Tre’Jahn Lewis, a senior who will be attending Slippery Rock University on an academic scholarship in the fall, is another of the student leaders. He and the group have talked about leaving a legacy of acceptance.

“Most of the kids are picking up the message. They’re listening. I want this to keep going,” said Lewis, who is biracial and has been a target of racial bias. “We want to pass the message down for years and years. No hate, just love.”

There has, undoubtedly, been an increase in hate incidents in schools in the United States.

The Southern Poverty Law Center documented a surge of incidents involving racial slurs and symbols, bigotry, and the harassment of minority children in the nation’s schools since 2016.

Teachers told SPLC in informal surveys that they’d witnessed an uptick in incidents involving swastikas, derogatory language – including anti-Semitic and homophobic slurs, Nazi salutes and Confederate flags.

More than two-thirds of 2,776 educators who responded to a SPLC questionnaire witnessed a hate or bias incident in their school during the fall of 2018.

Those statistics are alarming to Pankiewicz, who earlier this month received approval from the Canon-McMillan School Board to teach a semester-long course on the Holocaust.

“I tell my kids hate speech doesn’t end with hate speech,” said Pankiewicz. “I teach in my Holocaust unit that if you’re silent, you’re complicit. I try to teach students to be proactive when injustices occur. This is an opportunity to do something good here.”

She asked teachers to promote empathy in the classroom.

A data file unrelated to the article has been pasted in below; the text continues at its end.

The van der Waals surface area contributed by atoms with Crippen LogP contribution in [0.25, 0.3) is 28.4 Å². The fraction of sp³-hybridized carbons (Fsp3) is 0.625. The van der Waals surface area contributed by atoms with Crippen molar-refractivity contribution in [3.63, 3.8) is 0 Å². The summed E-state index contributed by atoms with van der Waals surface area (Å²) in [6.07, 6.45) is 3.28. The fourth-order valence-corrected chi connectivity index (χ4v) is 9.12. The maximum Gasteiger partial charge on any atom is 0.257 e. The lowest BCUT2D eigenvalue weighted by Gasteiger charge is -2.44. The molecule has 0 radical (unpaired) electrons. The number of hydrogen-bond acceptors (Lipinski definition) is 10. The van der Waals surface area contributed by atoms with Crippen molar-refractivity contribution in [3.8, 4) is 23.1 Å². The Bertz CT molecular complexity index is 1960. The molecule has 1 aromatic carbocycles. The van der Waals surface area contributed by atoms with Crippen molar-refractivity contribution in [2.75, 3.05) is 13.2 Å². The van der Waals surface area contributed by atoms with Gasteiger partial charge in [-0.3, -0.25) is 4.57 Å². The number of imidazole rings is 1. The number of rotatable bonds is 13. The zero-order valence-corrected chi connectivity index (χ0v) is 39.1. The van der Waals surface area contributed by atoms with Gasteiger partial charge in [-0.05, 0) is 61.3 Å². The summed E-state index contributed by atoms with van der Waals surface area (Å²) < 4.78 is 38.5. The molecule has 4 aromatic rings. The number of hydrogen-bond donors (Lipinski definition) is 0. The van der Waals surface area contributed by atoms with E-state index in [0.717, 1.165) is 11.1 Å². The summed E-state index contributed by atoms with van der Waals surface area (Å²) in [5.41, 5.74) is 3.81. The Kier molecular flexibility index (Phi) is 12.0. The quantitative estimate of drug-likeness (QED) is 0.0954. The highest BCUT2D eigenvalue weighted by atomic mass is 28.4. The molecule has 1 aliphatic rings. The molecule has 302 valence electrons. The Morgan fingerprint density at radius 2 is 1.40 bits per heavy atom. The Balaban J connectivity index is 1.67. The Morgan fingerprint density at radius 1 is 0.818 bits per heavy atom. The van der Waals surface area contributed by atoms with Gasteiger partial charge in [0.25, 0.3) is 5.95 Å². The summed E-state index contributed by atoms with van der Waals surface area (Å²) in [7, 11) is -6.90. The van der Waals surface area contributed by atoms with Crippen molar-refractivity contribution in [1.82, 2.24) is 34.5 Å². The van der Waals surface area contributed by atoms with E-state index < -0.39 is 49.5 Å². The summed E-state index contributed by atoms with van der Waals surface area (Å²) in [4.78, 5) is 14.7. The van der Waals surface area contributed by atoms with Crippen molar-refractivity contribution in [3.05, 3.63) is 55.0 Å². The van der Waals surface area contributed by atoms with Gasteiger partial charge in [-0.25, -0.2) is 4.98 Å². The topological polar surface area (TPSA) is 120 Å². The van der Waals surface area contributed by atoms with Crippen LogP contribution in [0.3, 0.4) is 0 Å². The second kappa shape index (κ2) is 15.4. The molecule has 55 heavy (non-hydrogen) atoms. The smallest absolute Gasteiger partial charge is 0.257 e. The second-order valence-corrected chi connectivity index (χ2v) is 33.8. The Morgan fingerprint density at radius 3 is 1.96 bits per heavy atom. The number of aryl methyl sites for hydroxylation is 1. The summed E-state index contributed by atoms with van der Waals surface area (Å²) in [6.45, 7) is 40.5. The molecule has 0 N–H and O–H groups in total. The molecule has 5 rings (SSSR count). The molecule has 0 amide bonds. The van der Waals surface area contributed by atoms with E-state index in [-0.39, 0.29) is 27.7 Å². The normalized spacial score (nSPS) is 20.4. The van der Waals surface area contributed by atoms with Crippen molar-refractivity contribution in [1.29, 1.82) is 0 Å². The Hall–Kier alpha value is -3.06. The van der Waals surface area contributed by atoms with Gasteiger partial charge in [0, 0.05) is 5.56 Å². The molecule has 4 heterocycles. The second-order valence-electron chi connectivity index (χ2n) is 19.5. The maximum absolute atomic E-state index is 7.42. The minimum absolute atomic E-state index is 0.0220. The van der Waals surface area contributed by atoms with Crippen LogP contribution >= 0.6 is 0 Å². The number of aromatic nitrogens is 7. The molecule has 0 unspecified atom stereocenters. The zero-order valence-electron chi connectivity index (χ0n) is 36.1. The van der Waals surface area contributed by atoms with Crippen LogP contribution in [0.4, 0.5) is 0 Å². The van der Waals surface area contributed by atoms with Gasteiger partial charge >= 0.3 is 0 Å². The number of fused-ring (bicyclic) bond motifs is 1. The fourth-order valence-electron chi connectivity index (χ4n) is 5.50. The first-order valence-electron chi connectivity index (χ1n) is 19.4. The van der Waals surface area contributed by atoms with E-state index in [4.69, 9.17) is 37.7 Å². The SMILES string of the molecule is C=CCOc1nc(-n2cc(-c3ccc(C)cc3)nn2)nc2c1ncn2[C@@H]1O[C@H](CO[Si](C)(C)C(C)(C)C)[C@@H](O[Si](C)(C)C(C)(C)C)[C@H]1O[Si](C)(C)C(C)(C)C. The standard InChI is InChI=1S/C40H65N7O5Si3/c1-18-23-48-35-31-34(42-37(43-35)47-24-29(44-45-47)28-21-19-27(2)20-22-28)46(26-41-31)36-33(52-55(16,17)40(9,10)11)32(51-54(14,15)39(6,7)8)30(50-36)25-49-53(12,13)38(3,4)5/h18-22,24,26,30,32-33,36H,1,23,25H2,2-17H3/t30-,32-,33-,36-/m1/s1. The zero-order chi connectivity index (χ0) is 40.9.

Pankiewicz also was motivated to take action because of a close friendship she struck up with Holocaust survivor Sam Gottesman of Pittsburgh, whom she met about 17 years ago when he spoke to her class.

Gottesman, who died in June at age 95, was shaken by the Tree of Life shootings and the spate of hate crimes.

“He kept saying, ‘This is how it starts,’” said Pankiewicz. “I felt like the stars were all aligning for me to do this, and I know he would want me to.”

The school district also has taken action to provide a more safe and protective environment for students.

The district brought in Dr. Adolph Brown, a renowned clinical educational psychologist, author and humorist, who spoke at a high school assembly.

It is implementing Rachel’s Challenge, a program designed to create a culture of kindness and respect among students.

Western States Center will also conduct a seminar for administrators on confronting White Nationalism in schools.

Pankiewicz noted that Monday is the 75th anniversary of the liberation of Auschwitz, where more than 1.1 million people died.

“The Holocaust the single most important event we can teach our young people. It teaches them the dangers of hate, the dangers of silence,” said Pankiewicz. “With the rise of hate speech and hate crimes, it has never been more important to listen to the voices of the victims of this genocide. Our No Hate initiative is trying to do a small part.”